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Title: Delayed signatures of underground nuclear explosions

Radionuclide signals from underground nuclear explosions (UNEs) are strongly influenced by the surrounding hydrogeologic regime. One effect of containment is delay of detonation-produced radioxenon reaching the surface as well as lengthening of its period of detectability compared to uncontained explosions. Using a field-scale tracer experiment, we evaluate important transport properties of a former UNE site. Here, we observe the character of signals at the surface due to the migration of gases from the post-detonation chimney under realistic transport conditions. Background radon signals are found to be highly responsive to cavity pressurization suggesting that large local radon anomalies may be an indicator of a clandestine UNE. Computer simulations, using transport properties obtained from the experiment, track radioxenon isotopes in the chimney and their migration to the surface. They show that the chimney surrounded by a fractured containment regime behaves as a leaky chemical reactor regarding its effect on isotopic evolution introducing a dependence on nuclear yield not previously considered. This evolutionary model for radioxenon isotopes is validated by atmospheric observations of radioxenon from a 2013 UNE in the Democratic People’s Republic of Korea (DPRK). In conclusion, our model produces results similar to isotopic observations with nuclear yields being comparable to seismicmore » estimates.« less
Authors:
 [1] ;  [1] ;  [1] ;  [1] ;  [1] ;  [1] ;  [2] ;  [2] ;  [2]
  1. Lawrence Livermore National Lab. (LLNL), Livermore, CA (United States)
  2. National Security Technologies, Las Vegas, NV (United States)
Publication Date:
Report Number(s):
LLNL-JRNL-679542
Journal ID: ISSN 2045-2322; srep23032
Grant/Contract Number:
AC52-07NA27344
Type:
Accepted Manuscript
Journal Name:
Scientific Reports
Additional Journal Information:
Journal Volume: 6; Journal ID: ISSN 2045-2322
Publisher:
Nature Publishing Group
Research Org:
Lawrence Livermore National Lab. (LLNL), Livermore, CA (United States)
Sponsoring Org:
USDOE National Nuclear Security Administration (NNSA)
Country of Publication:
United States
Language:
English
Subject:
73 NUCLEAR PHYSICS AND RADIATION PHYSICS; Energy - Coal, lignite, and peat, Nuclear science and engineering - Nuclear disarmament, safeguards, and physical protection, Geosciences, Military science - Nuclear weapons and effects, Energy - Storage
OSTI Identifier:
1259513
Alternate Identifier(s):
OSTI ID: 1474358

Carrigan, Charles R., Sun, Yunwei, Hunter, Steven L., Ruddle, David G., Wagoner, Jeffrey L., Myers, Katherine B. L., Emer, Dudley F., Drellack, Sigmund L., and Chipman, Veraun D.. Delayed signatures of underground nuclear explosions. United States: N. p., Web. doi:10.1038/srep23032.
Carrigan, Charles R., Sun, Yunwei, Hunter, Steven L., Ruddle, David G., Wagoner, Jeffrey L., Myers, Katherine B. L., Emer, Dudley F., Drellack, Sigmund L., & Chipman, Veraun D.. Delayed signatures of underground nuclear explosions. United States. doi:10.1038/srep23032.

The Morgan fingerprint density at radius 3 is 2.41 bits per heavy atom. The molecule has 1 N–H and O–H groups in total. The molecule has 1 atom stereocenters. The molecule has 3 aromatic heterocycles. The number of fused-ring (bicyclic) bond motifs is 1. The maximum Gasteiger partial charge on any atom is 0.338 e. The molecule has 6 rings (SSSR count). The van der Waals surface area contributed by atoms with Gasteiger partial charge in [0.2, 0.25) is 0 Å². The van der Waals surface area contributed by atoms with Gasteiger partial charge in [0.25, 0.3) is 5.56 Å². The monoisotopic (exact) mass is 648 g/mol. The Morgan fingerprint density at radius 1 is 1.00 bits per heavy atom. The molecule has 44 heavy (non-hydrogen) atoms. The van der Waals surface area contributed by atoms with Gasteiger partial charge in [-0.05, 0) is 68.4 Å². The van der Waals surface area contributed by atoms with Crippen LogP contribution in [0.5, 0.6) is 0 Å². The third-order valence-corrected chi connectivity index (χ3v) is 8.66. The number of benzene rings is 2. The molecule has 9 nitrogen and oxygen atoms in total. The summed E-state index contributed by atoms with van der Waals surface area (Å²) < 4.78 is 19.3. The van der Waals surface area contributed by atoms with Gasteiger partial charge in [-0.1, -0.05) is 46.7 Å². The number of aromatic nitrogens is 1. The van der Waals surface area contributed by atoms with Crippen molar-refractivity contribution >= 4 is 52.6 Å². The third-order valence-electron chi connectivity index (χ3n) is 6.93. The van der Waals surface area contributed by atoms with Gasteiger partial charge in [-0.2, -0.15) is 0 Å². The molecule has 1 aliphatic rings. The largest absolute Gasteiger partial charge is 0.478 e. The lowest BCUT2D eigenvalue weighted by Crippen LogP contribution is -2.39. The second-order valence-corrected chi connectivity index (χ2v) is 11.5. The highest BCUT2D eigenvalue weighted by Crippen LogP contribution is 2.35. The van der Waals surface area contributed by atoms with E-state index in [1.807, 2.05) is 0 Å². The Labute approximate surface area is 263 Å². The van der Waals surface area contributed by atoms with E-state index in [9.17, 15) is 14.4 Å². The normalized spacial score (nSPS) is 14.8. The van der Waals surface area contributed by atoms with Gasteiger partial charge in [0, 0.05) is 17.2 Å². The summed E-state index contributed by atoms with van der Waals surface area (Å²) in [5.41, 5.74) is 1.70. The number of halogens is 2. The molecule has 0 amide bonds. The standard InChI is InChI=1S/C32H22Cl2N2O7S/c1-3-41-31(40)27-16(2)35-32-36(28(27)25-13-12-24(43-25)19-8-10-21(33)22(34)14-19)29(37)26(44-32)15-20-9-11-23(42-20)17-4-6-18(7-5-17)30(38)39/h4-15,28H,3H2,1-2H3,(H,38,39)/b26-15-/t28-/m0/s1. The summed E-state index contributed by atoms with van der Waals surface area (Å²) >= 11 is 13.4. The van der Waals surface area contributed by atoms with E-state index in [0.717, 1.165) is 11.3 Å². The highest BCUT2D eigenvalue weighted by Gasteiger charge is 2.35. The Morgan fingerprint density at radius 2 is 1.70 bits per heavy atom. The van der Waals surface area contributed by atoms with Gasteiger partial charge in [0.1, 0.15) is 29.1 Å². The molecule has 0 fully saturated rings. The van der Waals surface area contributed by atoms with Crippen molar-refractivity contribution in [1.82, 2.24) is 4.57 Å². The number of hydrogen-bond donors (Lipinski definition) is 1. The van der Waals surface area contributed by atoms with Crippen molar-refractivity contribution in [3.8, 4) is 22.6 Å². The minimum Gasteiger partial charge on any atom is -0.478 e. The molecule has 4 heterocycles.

Carrigan, Charles R., Sun, Yunwei, Hunter, Steven L., Ruddle, David G., Wagoner, Jeffrey L., Myers, Katherine B. L., Emer, Dudley F., Drellack, Sigmund L., and Chipman, Veraun D.. 2016. "Delayed signatures of underground nuclear explosions". United States. doi:10.1038/srep23032. https://www.osti.gov/servlets/purl/1259513.
@article{osti_1259513,
title = {Delayed signatures of underground nuclear explosions},
author = {Carrigan, Charles R. and Sun, Yunwei and Hunter, Steven L. and Ruddle, David G. and Wagoner, Jeffrey L. and Myers, Katherine B. L. and Emer, Dudley F. and Drellack, Sigmund L. and Chipman, Veraun D.},
abstractNote = {Radionuclide signals from underground nuclear explosions (UNEs) are strongly influenced by the surrounding hydrogeologic regime. One effect of containment is delay of detonation-produced radioxenon reaching the surface as well as lengthening of its period of detectability compared to uncontained explosions. Using a field-scale tracer experiment, we evaluate important transport properties of a former UNE site. Here, we observe the character of signals at the surface due to the migration of gases from the post-detonation chimney under realistic transport conditions. Background radon signals are found to be highly responsive to cavity pressurization suggesting that large local radon anomalies may be an indicator of a clandestine UNE. Computer simulations, using transport properties obtained from the experiment, track radioxenon isotopes in the chimney and their migration to the surface. They show that the chimney surrounded by a fractured containment regime behaves as a leaky chemical reactor regarding its effect on isotopic evolution introducing a dependence on nuclear yield not previously considered. This evolutionary model for radioxenon isotopes is validated by atmospheric observations of radioxenon from a 2013 UNE in the Democratic People’s Republic of Korea (DPRK). In conclusion, our model produces results similar to isotopic observations with nuclear yields being comparable to seismic estimates.},
doi = {10.1038/srep23032},
journal = {Scientific Reports},
number = ,
volume = 6,
place = {United States},
year = {2016},
month = {3}
}